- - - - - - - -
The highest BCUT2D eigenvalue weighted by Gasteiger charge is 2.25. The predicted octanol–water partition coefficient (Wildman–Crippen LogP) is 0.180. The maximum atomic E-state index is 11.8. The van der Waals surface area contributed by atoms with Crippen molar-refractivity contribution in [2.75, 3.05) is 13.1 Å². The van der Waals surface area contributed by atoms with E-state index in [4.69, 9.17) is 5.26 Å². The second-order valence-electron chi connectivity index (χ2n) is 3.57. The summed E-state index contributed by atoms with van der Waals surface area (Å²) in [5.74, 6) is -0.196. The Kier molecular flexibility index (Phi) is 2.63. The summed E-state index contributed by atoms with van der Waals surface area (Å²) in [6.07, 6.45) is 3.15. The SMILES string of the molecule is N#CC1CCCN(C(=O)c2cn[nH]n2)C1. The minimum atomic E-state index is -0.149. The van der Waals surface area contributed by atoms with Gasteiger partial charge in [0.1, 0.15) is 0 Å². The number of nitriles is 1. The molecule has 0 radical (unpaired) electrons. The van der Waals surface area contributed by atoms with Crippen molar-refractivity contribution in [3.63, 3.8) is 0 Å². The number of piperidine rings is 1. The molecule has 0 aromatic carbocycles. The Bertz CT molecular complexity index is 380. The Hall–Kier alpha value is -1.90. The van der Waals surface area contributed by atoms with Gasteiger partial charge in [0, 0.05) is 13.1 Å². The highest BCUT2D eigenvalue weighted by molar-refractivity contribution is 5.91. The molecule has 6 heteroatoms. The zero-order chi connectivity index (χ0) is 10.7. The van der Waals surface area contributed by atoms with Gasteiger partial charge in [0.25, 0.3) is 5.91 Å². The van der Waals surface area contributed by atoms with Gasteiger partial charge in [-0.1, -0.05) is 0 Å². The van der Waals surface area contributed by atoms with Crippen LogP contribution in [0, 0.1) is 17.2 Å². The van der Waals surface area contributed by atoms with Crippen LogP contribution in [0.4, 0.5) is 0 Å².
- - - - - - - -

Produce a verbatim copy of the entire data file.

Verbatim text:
The highest BCUT2D eigenvalue weighted by Gasteiger charge is 2.25. The predicted octanol–water partition coefficient (Wildman–Crippen LogP) is 0.180. The maximum atomic E-state index is 11.8. The van der Waals surface area contributed by atoms with Crippen molar-refractivity contribution in [2.75, 3.05) is 13.1 Å². The van der Waals surface area contributed by atoms with E-state index in [4.69, 9.17) is 5.26 Å². The second-order valence-electron chi connectivity index (χ2n) is 3.57. The summed E-state index contributed by atoms with van der Waals surface area (Å²) in [5.74, 6) is -0.196. The Kier molecular flexibility index (Phi) is 2.63. The summed E-state index contributed by atoms with van der Waals surface area (Å²) in [6.07, 6.45) is 3.15. The SMILES string of the molecule is N#CC1CCCN(C(=O)c2cn[nH]n2)C1. The minimum atomic E-state index is -0.149. The van der Waals surface area contributed by atoms with Gasteiger partial charge in [0.1, 0.15) is 0 Å². The number of nitriles is 1. The molecule has 0 radical (unpaired) electrons. The van der Waals surface area contributed by atoms with Crippen molar-refractivity contribution in [3.63, 3.8) is 0 Å². The number of piperidine rings is 1. The molecule has 0 aromatic carbocycles. The Bertz CT molecular complexity index is 380. The Hall–Kier alpha value is -1.90. The van der Waals surface area contributed by atoms with Gasteiger partial charge in [0, 0.05) is 13.1 Å². The highest BCUT2D eigenvalue weighted by molar-refractivity contribution is 5.91. The molecule has 6 heteroatoms. The zero-order chi connectivity index (χ0) is 10.7. The van der Waals surface area contributed by atoms with Gasteiger partial charge in [0.25, 0.3) is 5.91 Å². The van der Waals surface area contributed by atoms with Gasteiger partial charge in [-0.1, -0.05) is 0 Å². The van der Waals surface area contributed by atoms with Crippen LogP contribution in [0, 0.1) is 17.2 Å². The van der Waals surface area contributed by atoms with Crippen LogP contribution in [0.4, 0.5) is 0 Å².